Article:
Across the pond

Share

08/09/2017 02:22

 

 

Working for CELCAT in Sales for more years than I care to remember and having the privilege of looking after our ex-pat cousins across the pond I thought for my first CELCAT blog post it may be interesting just to reflect on a couple of experiences I’ve had when visiting the USA and Canada.

The most amusing must be my very first trip to the USA when I flew Aer Lingus from Dublin to Chicago, and remember here was I “…an Englishman in New York Chicago”. The reason for flying from Dublin was to be able to clear immigration at Dublin airport as I’d heard that immigration queues at Chicago were often horrendous. It proved true as when I got to the arrivals hall I could just pass through immigration like a US citizen and saw the huge crowds on the other side of the glass. At this point I was feeling very pleased with myself.

My next task was to find the car rental place. One of my colleagues had booked the rental for me and given me a printout for Carhire3000.com. Now I’d heard of Avis, Hertz, Enterprise etc. so just assumed Carhire3000 was a US rental firm. Logical? Anyway, walking through the airport, I saw signs for Hertz, Avis, Dollar, Budget etc. but no sign of Carhire3000. Still I thought they’ve all got to be in the same place so I carried on walking until I was just outside the terminal. What to do? I saw a man who looked like an airport official so started crossing the road to go and ask for help when suddenly this voice booms out in deepest Chicago drawl “HEY BUDDY! GET BACK ON THE SIDEWALK!” I nearly jumped out of my skin, quickly stepped back on to the pavement and turned to see this huge African American guy storming towards me (think Mr T from the A-Team). What an introduction to the US! Anyway, pointing at the Walk/Don’t Walk beacon, the guy comes right up to me and says “… buddy, you don’t walk until the sign tells you to walk, okay!” I quickly apologised and said “It’s my first time here. Can you help me? I’m trying to find the Carhire3000 rental.” The guy looks down at me and says, “Are you from Mars man, there ain’t no Carhire3000?” “There is.” I replied, bravely disagreeing with him, and handed him the piece of paper. He looked at it and said, “Man that ain’t no carhire3000 it’s Dollar rental, cross the slab and go left (or right I can’t remember now), you have a nice day now spaceman” and off he went, just like that.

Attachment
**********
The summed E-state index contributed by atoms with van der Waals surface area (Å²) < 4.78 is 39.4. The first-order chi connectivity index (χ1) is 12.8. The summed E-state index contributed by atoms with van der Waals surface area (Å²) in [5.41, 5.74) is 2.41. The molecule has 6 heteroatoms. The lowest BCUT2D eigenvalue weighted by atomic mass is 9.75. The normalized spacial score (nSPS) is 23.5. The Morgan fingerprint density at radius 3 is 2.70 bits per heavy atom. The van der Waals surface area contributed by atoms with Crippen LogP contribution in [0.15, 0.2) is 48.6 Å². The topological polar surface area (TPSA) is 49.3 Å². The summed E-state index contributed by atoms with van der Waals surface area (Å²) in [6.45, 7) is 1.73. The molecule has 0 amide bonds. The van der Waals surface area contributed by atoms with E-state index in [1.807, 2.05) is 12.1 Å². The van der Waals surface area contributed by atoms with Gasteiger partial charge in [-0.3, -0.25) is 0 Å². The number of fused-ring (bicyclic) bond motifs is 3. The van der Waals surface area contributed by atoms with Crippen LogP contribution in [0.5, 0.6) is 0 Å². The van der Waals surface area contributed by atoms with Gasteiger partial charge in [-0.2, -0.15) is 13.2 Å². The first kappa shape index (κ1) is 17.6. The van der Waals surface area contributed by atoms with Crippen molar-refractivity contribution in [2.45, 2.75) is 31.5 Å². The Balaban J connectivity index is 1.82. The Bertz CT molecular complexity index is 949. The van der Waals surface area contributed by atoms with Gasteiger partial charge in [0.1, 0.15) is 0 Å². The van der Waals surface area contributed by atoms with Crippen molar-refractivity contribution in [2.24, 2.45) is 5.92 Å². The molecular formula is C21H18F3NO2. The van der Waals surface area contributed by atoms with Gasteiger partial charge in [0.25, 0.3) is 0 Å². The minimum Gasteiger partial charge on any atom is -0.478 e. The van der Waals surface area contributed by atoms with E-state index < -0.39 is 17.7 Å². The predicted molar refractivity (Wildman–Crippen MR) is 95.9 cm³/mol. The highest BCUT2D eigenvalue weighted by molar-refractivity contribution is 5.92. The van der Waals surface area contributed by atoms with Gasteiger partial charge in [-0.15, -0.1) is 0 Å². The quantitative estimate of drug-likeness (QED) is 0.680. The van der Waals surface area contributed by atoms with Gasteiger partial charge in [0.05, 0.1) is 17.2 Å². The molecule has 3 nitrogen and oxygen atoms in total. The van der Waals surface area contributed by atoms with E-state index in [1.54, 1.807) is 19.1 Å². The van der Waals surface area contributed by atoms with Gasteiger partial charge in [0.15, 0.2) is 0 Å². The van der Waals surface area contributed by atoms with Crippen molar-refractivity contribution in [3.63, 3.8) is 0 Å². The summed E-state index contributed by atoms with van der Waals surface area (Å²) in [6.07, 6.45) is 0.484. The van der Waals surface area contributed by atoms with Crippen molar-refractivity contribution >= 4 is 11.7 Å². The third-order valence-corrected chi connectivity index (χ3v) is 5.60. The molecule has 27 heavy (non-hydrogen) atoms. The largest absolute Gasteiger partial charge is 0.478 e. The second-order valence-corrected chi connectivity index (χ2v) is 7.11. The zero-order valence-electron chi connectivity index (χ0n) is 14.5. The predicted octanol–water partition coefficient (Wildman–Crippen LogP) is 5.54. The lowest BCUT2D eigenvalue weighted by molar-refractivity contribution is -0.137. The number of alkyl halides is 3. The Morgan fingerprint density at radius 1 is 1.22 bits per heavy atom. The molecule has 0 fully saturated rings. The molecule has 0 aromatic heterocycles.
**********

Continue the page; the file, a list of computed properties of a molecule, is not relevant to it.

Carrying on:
I will never forget my first trip to Chicago. Within about 5 minutes of arriving I had been smug, been yelled at, reminded of the Illinois pedestrian laws, given directions and wished a nice-day, where else would that happen?

Equally alarming was one of my visits to University College of the North in The Pas Manitoba, Canada back in January 2015. Living in Scotland, I thought it got rather cold and do find it quite amusing when going down to the Coventry Head Office for meetings I’m sitting there in a T-shirt whilst some colleagues are freezing (especially my French ones)! But now I know what cold is. I had arrived in Winnipeg for a stopover night with my colleague before heading up to The Pas the following morning. I had gotten off the plane, walked through a heated tunnel to the customs area, cleared immigration, walked 3-miles (or so it seemed) along the concourse and in to the cosy baggage hall, picked up my bags and, sweating slightly in thermal fleece, hat and gloves, in to the main terminal building. I was prepared.

Searching for the hotel’s transport, I followed the signs towards “courtesy buses” and stepped outside. One step through the door and I almost collapsed. I could not breathe, the bitterly cold air just seemed to freeze my throat as it passed in to my lungs and my lungs were having none of it - that cold air is not coming in here! I coughed a couple of times, tried to put my gloved hand across my mouth to stop the airflow before giving up and rapidly turning back in to the terminal gasping for breath. Within only a few seconds there was a sliver of ice between my forehead and hat where the sweat had instantly frozen. My, was that cold! And as one of the locals pointed out later, that night was ONLY minus 20.

Thankfully at the second attempt I was better prepared and managed to protect all key body parts when heading outside to find the bus. Now when people complain about it being cold, I think – cold, you don’t know the meaning of it. Try Manitoba, Canada in January. That is cold!

 

 

Ian Grimes

Ian Grimes - Travelling for work.png